At this time, I will now explain the great originality of her philosophical project as well as her novel contributions as a phenomenologist. As a member of the Munich/Göttingen schools of phenomenology, Conrad-Martius was first and foremost committed to a form of phenomenological realism, a model following from Husserl’s position in his 1900/1901 breakthrough work, Logische Untersuchungen (“Logical Investigations”). This approach, unique to this school, emphasizes the relation between subjects and objects which are intentionality-independent, i.e. they exist independent of us but can become known to us. It can be described as a concern for the essences of objects in themselves, as opposed to objects given in pure consciousness. Phenomenological realism was prominently developed by Reinach, to whom Conrad-Martius and the other early students saw as the archetypal phenomenologist rather than the more stereotypical expectation of Husserl, as the early realists rejected Husserl’s “turn” to transcendental idealism in his 1913 work, Ideen zu einer reinen Phänomenologie und phänomenologischen Philosophie, or Ideas I. She was also critical of Heidegger’s phenomenology of Dasein as set out in Sein und Zeit, or Being and Time (1927). Positioning herself and the Munich/Göttingen school as a third way separate from those traditions, she sought to illustrate the differences of her realist phenomenology against that of Husserl and Heidegger. To demonstrate their differences, it is important to sketch out Husserl’s development of the epochē and the phenomenological/transcendental reduction.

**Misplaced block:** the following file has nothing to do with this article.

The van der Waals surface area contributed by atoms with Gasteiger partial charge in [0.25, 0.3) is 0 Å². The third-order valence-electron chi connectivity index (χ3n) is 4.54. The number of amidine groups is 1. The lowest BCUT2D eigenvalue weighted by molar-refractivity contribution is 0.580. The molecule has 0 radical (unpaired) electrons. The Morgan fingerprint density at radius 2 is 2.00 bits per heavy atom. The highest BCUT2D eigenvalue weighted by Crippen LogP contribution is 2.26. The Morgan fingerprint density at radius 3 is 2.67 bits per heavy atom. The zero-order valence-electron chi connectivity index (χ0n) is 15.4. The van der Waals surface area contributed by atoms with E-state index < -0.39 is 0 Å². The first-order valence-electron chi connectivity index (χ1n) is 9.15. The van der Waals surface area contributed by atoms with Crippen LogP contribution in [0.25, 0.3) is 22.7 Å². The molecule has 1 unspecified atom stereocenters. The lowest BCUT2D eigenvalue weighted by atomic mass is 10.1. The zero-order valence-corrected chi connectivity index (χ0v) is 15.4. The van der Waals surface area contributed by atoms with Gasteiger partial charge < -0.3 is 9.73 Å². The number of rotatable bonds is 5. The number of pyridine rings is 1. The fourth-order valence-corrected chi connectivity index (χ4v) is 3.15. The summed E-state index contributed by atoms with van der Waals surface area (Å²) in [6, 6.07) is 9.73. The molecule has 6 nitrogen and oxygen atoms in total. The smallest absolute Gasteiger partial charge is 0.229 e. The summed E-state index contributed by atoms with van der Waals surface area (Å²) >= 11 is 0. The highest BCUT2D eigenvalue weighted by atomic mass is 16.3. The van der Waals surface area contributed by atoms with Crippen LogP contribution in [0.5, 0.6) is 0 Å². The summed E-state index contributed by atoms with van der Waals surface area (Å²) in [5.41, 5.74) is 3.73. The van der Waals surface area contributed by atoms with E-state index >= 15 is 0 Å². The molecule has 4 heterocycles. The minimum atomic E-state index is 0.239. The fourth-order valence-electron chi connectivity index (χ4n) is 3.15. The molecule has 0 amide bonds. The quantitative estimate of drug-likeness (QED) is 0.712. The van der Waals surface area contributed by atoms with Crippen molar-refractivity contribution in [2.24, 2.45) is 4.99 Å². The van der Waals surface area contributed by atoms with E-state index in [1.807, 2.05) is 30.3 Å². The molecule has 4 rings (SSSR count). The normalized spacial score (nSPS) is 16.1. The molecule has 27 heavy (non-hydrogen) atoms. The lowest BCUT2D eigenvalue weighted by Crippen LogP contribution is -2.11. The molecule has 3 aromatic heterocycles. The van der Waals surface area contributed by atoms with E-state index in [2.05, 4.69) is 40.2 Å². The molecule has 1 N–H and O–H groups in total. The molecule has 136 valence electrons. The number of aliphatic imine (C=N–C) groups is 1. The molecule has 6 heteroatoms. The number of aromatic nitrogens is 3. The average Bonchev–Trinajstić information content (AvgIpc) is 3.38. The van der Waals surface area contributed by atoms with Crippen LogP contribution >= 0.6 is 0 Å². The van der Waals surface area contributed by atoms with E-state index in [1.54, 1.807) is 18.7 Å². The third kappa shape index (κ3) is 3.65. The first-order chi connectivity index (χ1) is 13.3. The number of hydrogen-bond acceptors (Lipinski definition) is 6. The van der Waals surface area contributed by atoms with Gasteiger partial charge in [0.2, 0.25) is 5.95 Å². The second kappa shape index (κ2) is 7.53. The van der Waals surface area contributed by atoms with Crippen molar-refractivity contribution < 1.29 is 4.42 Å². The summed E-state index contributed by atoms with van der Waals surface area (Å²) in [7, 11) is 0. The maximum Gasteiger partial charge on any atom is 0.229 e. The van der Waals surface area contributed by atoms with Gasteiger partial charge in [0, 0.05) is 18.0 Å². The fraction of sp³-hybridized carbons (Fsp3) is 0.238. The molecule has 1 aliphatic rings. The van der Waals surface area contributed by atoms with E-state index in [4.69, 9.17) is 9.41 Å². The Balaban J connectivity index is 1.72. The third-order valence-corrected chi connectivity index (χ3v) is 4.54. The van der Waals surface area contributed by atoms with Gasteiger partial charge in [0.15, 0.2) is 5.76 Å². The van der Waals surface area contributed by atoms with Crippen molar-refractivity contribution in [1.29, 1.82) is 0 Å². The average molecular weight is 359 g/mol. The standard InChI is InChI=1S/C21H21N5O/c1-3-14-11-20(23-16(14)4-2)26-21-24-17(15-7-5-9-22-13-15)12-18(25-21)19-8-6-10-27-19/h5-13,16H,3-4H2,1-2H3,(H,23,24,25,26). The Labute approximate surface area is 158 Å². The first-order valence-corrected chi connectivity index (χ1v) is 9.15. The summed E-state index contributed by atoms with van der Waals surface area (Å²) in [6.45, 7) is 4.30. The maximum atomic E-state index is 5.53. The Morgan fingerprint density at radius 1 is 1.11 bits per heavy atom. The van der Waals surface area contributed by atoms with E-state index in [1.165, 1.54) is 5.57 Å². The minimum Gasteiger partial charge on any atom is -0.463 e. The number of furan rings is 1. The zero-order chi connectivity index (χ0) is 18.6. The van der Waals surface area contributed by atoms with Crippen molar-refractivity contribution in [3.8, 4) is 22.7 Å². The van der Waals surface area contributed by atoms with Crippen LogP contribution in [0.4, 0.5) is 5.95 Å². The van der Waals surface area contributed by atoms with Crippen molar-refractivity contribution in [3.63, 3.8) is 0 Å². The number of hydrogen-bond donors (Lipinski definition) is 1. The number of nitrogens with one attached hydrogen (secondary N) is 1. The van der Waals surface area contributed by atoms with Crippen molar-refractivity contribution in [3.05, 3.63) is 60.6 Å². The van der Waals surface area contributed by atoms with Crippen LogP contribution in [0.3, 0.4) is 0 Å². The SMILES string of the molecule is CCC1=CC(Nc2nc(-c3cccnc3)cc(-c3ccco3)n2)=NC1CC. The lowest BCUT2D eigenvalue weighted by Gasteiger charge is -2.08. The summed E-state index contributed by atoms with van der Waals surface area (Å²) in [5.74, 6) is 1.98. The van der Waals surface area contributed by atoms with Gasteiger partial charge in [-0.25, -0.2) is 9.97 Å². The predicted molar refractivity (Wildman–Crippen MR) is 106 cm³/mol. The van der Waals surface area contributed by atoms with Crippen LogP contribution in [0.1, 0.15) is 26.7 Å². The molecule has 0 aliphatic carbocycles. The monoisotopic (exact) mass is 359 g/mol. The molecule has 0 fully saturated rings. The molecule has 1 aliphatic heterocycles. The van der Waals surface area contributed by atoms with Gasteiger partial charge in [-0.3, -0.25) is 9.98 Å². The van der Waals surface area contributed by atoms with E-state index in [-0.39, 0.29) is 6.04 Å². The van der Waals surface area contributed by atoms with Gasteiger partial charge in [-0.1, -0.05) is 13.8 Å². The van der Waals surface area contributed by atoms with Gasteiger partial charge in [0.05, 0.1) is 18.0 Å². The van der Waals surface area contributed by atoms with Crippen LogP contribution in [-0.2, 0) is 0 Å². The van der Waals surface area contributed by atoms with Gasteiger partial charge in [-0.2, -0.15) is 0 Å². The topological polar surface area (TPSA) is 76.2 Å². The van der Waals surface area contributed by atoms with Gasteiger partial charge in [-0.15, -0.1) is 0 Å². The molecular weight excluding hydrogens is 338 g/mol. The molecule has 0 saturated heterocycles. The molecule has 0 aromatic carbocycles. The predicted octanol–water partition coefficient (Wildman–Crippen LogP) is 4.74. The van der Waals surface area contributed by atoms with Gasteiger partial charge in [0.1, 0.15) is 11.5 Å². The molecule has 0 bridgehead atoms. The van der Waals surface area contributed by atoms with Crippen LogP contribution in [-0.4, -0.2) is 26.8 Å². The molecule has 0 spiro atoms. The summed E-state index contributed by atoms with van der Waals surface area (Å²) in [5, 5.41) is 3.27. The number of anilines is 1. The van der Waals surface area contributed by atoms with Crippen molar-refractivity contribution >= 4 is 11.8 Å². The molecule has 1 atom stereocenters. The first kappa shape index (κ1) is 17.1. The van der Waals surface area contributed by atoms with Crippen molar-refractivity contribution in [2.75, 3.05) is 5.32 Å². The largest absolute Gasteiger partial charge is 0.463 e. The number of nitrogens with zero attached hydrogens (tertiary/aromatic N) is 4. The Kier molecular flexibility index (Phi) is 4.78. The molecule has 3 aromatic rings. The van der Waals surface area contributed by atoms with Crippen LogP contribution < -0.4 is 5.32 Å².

The epochē, or eidetic reduction, focuses on casting aside, or bracketing, our presuppositions and judgments of phenomena to reveal the essence of a given object—to reach “back to things themselves,” as the famous mantra goes. Building off this foundation, in Ideas I Husserl explicitly adopts an idealist framework and thus describes phenomenology as a science of pure consciousness, with the focal point being the transcendental ego. To achieve this methodological end, Husserl employs what he calls the phenomenological reduction, which is accomplished by bracketing our “natural attitude” towards our own experience so as not to influence our perception of things. Instead, “we direct our focus…on pure consciousness in its own absolute being (Husserl 2014, 91). In contrast, Heidegger rejects the transcendental reduction and instead opts for a hermeneutical/phenomenological ontology of existence, specifically the existence of human beings, or Dasein. Dasein, instead of the transcendental ego, is the focal point of Heidegger’s phenomenology, with Being itself being interpreted through the essence of Dasein. In this regard, Heidegger states that “In Dasein itself, and therefore its own understanding of Being, the way the world is understood is…reflected back ontologically upon the way in which Dasein itself gets interpreted” (Heidegger 2008, 36-37). It is Dasein’s understanding of its own Being that reveals the world and all its meaning, hence the importance of resurrecting the question of the meaning of Being in Being and Time.